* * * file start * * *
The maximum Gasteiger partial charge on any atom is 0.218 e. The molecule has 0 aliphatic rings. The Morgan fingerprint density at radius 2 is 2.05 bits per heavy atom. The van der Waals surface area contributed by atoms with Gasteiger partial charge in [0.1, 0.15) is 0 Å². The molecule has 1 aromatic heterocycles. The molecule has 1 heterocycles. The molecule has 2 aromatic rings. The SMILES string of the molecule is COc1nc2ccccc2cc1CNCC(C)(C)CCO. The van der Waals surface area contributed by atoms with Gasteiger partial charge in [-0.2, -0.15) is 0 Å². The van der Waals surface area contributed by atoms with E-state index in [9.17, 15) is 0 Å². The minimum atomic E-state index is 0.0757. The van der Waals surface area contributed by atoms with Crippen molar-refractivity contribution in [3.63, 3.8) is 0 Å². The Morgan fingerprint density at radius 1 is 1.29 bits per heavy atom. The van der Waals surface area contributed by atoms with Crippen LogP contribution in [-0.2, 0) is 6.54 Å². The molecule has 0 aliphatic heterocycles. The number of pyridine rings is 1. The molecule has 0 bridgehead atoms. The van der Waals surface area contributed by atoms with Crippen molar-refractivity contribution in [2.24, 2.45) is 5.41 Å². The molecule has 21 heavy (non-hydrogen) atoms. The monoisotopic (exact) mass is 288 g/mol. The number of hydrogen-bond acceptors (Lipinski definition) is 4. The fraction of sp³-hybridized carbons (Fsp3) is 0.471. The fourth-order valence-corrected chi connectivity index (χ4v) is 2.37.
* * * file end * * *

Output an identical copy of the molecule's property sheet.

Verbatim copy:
The maximum Gasteiger partial charge on any atom is 0.218 e. The molecule has 0 aliphatic rings. The Morgan fingerprint density at radius 2 is 2.05 bits per heavy atom. The van der Waals surface area contributed by atoms with Gasteiger partial charge in [0.1, 0.15) is 0 Å². The molecule has 1 aromatic heterocycles. The molecule has 1 heterocycles. The molecule has 2 aromatic rings. The SMILES string of the molecule is COc1nc2ccccc2cc1CNCC(C)(C)CCO. The van der Waals surface area contributed by atoms with Gasteiger partial charge in [-0.2, -0.15) is 0 Å². The van der Waals surface area contributed by atoms with E-state index in [9.17, 15) is 0 Å². The minimum atomic E-state index is 0.0757. The van der Waals surface area contributed by atoms with Crippen molar-refractivity contribution in [3.63, 3.8) is 0 Å². The Morgan fingerprint density at radius 1 is 1.29 bits per heavy atom. The van der Waals surface area contributed by atoms with Crippen LogP contribution in [-0.2, 0) is 6.54 Å². The molecule has 0 aliphatic heterocycles. The number of pyridine rings is 1. The molecule has 0 bridgehead atoms. The van der Waals surface area contributed by atoms with Crippen molar-refractivity contribution in [2.24, 2.45) is 5.41 Å². The molecule has 21 heavy (non-hydrogen) atoms. The monoisotopic (exact) mass is 288 g/mol. The number of hydrogen-bond acceptors (Lipinski definition) is 4. The fraction of sp³-hybridized carbons (Fsp3) is 0.471. The fourth-order valence-corrected chi connectivity index (χ4v) is 2.37.